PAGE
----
Judge orders seizure of livestock from land owned by ‘neglect’ farmer

A judge has ordered livestock to be seized from land owned by a Portglenone man previously convicted of animal cruelty offences.

Thursday, 8th October 2015, 4:54 pm
Ballymena Courthouse. INBT02-213AC

District Judge Greg McCourt acceded to an application against Michael Agnew (44), of Ballynease Road, brought by the Department of Agriculture and Rural Development (DARD), at Ballymena Magistrates Court.

Agnew, who last year became one of the first people to be jailed under legislation which came into effect in 2012, denied owning or keeping the animals found on his land during an inspection on October 6.

The court was told that DARD officials carried out the inspection following an anonymous phone call from a member of the public where they found around 80 pigs, 30 sheep and 20 cattle.

Some of the animals showed signs of what the judge described as “neglect” and following discussions with veterinary officer from the Department, two sows were put down.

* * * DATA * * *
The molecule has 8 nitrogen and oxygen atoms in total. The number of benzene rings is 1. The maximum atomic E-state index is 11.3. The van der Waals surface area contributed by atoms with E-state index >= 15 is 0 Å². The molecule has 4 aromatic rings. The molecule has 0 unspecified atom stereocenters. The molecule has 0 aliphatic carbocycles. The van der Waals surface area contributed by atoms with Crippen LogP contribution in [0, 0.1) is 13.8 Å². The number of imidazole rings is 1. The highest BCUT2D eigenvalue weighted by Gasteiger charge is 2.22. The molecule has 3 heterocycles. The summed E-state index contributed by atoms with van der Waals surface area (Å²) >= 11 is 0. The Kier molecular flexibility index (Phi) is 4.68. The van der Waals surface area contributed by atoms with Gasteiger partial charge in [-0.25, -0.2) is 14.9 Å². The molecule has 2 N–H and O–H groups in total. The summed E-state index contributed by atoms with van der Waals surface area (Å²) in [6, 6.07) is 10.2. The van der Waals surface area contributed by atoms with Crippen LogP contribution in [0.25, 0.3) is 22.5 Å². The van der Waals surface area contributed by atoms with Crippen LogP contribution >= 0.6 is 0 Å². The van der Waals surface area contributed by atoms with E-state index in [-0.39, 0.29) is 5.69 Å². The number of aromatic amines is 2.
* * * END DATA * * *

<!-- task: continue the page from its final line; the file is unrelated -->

Agnew told the court that the animals were now owned by his partner and her brother, adding: “I gave them use of the land - I didn’t need it.”

The court heard evidence from various DARD inspectors and officials who said that on “numerous” visits they had made to Agnew’s land, the defendant had been present on the majority of occasions.

One official said that when he asked Agnew who owned the pigs, he gave him the name of an individual. When the official contacted the man directly, he said he had “nothing to do with the animals”.

A barrister for Agnew said his client “denies being the owner or keeper of the animals and is not in a position to object to the application or accede to it”.

Ordering the Department to seize the animals in a fit enough state to be transported from the premises, the judge said that the banning order previously imposed against Agnew did not relate solely to the defendant owning animals but also from participating in any form of their upkeep.

“It is clear from the evidence that Mr Agnew is heavily involved in the keeping of the animals and neglecting the animals to such an extent that some have had to be put down,” he said.

The judge said that his decision was an order relating to the application brought by DARD and was not a criminal conviction and he advised Agnew he could appeal the decision.

Agnew replied: “I have no animals so I won’t be appealing.”